16 mm Shrine
One of my guilty pleasures: The 16mm Shrine, subtitled thus: "An examination, exploration, and celebration of what drives society to create things like Rocky and expect us to watch them. God, I hate movies. And now you will too." Ash Karreau usually reviews dvds so awful I would never see them. Warning: ugly nastiness abounds, enter at your own risk.
From review of Dark Water:
Finally, a movie about the horrors of plumbing. I’ve been waiting for a film like this ever since moving into my apartment, which has pipes like a heroin addict has veins. The water leaves a brown residue, and tastes like copper and dysentery, which I use as an excuse to make Kraft dinner with Coca Cola. Plus, the perpetual gurgling reminds me of an old person dying, which does not help with my insomnia.
That’s not the only problem with my place, either. The hardwood floors are warped, I can hear the neighbors yelling at American Idol, and any corpses I try to stack in the closet eventually liquefy due to the poor ventilation and stifling heat.
From review of House of Flying Daggers:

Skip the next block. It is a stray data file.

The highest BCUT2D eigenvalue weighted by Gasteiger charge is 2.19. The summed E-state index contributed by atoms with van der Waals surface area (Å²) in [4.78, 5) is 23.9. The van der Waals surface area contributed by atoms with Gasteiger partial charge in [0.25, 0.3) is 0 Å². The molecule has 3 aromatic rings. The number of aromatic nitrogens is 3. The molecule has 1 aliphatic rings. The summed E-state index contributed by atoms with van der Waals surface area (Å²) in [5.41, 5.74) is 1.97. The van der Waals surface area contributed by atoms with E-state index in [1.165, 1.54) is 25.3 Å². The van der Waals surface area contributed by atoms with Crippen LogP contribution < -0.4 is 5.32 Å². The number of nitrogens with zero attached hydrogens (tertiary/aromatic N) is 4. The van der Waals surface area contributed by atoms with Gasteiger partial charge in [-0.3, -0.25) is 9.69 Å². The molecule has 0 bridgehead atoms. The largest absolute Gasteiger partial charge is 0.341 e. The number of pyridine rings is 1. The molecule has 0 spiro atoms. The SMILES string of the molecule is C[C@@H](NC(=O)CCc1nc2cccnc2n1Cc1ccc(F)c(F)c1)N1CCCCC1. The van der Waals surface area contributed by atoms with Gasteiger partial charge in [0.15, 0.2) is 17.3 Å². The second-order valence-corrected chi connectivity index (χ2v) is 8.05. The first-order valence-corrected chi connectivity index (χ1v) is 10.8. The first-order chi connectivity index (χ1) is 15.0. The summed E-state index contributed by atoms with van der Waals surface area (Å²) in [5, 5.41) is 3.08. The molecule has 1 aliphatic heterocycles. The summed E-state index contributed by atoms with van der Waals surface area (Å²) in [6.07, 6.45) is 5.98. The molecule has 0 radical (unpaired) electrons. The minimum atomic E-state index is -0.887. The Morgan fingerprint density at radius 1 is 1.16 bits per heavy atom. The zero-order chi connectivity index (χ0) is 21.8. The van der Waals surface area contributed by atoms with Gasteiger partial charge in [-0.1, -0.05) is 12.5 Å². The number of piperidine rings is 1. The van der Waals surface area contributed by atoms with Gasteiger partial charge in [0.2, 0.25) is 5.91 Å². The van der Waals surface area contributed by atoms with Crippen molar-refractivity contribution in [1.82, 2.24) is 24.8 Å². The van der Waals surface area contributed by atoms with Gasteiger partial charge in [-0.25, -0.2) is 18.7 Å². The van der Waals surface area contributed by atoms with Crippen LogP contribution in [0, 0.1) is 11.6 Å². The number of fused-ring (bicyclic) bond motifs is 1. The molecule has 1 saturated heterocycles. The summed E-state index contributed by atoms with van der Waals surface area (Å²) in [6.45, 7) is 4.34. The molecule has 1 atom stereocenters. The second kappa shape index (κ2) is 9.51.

Foreign films, in particular, contain a great deal of information for the attentive viewer. Not only do they visit upon the audience the ultimate message of the film, they also provide a peek into the particular culture that created the work.
En Folkenfiend, for example, taught me that Norway has a significant portion of the population who aren’t church burning sociopaths.
Canadian cinema, on the other hand, is so boring I finally understand why the country’s the size of maybe two-thirds of the known world yet contains roughly the population of a particularly well attended Patriots game.
House of Flying Daggers is no different. Not only was I deeply touched by its message of the addictive and destructive nature of love, I also learned that Chinese people can fly.
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